Tracing War Graves & obtaining unclaimed Medals

My wife's father's posthumous medals - Obtained in 1991

John Whitaker's posthumous medals

Tracing War Graves
If you are trying to trace someone missing in action, the first place I started was the Reference Library (ask at your local library where the nearest one is). Here you will find reference books to every military personnel that was killed or missing, in both world wars.

You need the name, approximate date and location of the last know place they went missing. There are a lot of books (and I mean a lot, so expect to spend a great deal of time) covering different areas. It's just a matter of looking through the alphabetically listed books until you find the correct person (name, number, regiment, date of birth, age and parent's names with their last known addresses) are all documented. Librarians can be very helpful if you ask.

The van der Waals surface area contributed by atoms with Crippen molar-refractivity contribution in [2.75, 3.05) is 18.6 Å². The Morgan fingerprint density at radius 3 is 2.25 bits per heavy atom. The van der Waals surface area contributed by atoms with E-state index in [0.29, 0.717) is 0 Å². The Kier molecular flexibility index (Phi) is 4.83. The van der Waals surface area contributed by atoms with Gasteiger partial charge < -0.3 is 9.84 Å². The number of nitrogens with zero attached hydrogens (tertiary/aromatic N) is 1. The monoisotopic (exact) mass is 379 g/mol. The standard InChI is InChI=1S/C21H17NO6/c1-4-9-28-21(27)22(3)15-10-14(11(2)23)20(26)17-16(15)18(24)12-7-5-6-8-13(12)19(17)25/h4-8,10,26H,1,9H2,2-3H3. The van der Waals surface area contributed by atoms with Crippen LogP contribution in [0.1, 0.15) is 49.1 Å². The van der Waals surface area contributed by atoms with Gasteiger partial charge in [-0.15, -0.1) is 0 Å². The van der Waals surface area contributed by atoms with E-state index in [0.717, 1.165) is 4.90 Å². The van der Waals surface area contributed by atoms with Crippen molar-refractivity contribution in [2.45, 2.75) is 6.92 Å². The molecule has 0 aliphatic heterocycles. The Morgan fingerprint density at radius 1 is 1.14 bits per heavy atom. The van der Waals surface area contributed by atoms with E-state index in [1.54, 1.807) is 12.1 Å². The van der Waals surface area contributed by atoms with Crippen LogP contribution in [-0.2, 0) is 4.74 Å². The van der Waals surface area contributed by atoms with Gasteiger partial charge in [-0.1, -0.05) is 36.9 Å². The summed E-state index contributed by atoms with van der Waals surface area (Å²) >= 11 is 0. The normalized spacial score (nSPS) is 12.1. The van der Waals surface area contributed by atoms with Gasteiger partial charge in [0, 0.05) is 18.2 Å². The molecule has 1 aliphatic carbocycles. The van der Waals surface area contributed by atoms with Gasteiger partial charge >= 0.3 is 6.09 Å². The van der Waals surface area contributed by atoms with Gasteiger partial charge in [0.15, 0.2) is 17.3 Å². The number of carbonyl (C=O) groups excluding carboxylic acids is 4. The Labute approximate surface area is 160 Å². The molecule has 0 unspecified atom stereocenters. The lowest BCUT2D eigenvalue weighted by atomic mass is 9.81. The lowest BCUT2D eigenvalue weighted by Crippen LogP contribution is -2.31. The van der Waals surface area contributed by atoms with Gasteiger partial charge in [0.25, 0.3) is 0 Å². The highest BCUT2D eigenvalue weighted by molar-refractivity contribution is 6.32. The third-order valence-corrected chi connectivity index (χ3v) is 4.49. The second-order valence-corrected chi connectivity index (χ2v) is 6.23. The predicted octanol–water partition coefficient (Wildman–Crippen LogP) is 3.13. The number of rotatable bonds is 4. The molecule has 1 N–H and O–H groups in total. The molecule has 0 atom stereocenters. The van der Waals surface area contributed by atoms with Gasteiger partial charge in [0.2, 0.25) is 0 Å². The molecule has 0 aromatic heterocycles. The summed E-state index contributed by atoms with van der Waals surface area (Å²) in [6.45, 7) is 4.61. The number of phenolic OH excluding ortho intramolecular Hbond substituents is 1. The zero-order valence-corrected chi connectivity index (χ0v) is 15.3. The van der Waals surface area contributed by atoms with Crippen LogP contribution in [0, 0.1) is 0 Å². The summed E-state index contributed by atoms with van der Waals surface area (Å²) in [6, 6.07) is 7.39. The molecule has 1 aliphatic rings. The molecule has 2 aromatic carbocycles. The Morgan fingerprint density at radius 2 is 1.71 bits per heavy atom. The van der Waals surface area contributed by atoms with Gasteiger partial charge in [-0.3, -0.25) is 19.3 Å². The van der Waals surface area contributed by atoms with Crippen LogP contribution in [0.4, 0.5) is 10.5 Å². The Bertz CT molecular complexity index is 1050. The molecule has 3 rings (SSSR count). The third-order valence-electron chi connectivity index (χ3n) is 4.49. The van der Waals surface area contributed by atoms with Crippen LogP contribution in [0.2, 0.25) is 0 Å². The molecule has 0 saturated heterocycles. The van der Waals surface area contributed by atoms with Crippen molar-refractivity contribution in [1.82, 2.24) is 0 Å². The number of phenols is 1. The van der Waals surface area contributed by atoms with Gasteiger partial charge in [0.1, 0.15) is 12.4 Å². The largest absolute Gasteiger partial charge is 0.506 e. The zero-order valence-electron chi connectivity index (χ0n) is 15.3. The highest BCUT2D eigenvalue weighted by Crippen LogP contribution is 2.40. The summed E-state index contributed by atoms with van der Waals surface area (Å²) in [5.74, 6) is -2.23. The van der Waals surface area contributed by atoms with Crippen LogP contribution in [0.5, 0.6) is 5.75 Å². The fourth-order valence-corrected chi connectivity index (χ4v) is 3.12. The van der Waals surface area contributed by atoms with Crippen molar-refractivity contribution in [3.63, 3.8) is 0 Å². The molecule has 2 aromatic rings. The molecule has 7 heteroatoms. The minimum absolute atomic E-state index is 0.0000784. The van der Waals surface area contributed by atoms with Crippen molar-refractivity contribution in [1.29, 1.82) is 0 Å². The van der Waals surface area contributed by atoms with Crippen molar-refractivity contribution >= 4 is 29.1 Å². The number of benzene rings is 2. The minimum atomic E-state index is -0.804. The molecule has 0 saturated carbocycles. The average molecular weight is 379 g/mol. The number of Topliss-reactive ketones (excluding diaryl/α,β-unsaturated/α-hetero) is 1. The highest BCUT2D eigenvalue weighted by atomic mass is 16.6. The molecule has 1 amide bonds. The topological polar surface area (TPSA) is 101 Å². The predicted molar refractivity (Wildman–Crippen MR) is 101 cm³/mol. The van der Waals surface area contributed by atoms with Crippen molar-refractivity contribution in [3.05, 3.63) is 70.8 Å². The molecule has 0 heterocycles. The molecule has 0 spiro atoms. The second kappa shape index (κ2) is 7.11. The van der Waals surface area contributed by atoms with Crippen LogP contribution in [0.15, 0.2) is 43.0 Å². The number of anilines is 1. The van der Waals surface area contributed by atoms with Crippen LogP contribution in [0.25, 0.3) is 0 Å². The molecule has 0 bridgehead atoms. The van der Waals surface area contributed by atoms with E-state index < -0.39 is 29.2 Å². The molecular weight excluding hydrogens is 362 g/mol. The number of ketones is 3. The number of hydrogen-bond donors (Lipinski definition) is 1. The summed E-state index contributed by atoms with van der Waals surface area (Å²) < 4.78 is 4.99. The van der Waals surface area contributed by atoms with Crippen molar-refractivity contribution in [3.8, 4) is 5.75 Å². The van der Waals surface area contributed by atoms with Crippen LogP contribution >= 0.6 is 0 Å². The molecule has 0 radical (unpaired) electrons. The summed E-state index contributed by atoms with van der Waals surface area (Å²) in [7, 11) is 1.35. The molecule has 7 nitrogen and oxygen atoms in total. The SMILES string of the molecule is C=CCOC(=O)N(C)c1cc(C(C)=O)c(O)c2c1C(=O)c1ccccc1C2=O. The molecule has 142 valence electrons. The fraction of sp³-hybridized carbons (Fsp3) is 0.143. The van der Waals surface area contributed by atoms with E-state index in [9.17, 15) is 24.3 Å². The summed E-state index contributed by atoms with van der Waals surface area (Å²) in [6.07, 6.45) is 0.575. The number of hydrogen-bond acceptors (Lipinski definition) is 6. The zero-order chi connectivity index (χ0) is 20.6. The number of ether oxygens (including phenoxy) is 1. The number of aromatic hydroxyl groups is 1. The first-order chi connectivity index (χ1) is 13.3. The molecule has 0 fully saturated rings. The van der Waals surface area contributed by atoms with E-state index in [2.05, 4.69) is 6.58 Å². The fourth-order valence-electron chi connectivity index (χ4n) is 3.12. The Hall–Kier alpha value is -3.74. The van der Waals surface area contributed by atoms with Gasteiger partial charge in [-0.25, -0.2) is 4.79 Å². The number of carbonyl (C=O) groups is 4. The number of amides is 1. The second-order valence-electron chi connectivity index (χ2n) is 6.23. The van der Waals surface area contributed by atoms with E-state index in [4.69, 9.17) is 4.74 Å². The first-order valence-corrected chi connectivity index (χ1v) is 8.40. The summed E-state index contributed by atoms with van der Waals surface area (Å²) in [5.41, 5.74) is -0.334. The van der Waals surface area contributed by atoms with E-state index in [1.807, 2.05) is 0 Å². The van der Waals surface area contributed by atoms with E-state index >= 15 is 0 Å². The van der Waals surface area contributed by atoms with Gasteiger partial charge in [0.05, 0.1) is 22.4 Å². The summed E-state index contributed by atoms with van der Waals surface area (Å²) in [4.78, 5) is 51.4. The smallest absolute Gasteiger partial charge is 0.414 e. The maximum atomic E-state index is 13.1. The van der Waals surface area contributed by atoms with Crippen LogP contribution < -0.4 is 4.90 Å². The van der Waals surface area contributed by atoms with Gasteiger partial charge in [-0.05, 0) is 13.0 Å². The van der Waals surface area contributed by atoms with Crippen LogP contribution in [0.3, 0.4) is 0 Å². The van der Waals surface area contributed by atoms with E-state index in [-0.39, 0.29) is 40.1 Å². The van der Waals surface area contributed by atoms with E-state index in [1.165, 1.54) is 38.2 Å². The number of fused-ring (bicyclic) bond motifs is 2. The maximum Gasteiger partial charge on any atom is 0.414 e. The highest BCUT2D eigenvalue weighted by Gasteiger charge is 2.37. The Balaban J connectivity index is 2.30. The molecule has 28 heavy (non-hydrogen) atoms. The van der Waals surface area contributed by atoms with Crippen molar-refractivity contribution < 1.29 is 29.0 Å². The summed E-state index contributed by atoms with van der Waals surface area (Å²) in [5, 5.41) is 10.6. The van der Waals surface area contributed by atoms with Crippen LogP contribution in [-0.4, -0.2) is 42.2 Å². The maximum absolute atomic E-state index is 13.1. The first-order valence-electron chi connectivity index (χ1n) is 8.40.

If you manage to find the correct name and anything is known about that person, it will be listed. Every burial is catalogued with the Cemetery (the exact burial plot, and instructions how to get there). There are also a couple of paragraphs about the area, battles, troop movements etc.

Update: You can now do a search online at www.cwgc.org (Commonwealth War Graves Commission) and get the same details as above.

Obtaining unclaimed Medals
Every serving military personnel were awarded medals, and you may still be able to get unclaimed medals if you are a close relative. The new address to write to is:-

M.O.D. Medal Office
Innsworth House,
Imjin Barracks,
Gloucester
GL3 1HW


You will need the written consent of the next of kin to receive the medals, and proof of your relation to the person. They may also ask for the death certificate, which you can obtain from your registry office or Somerset House.

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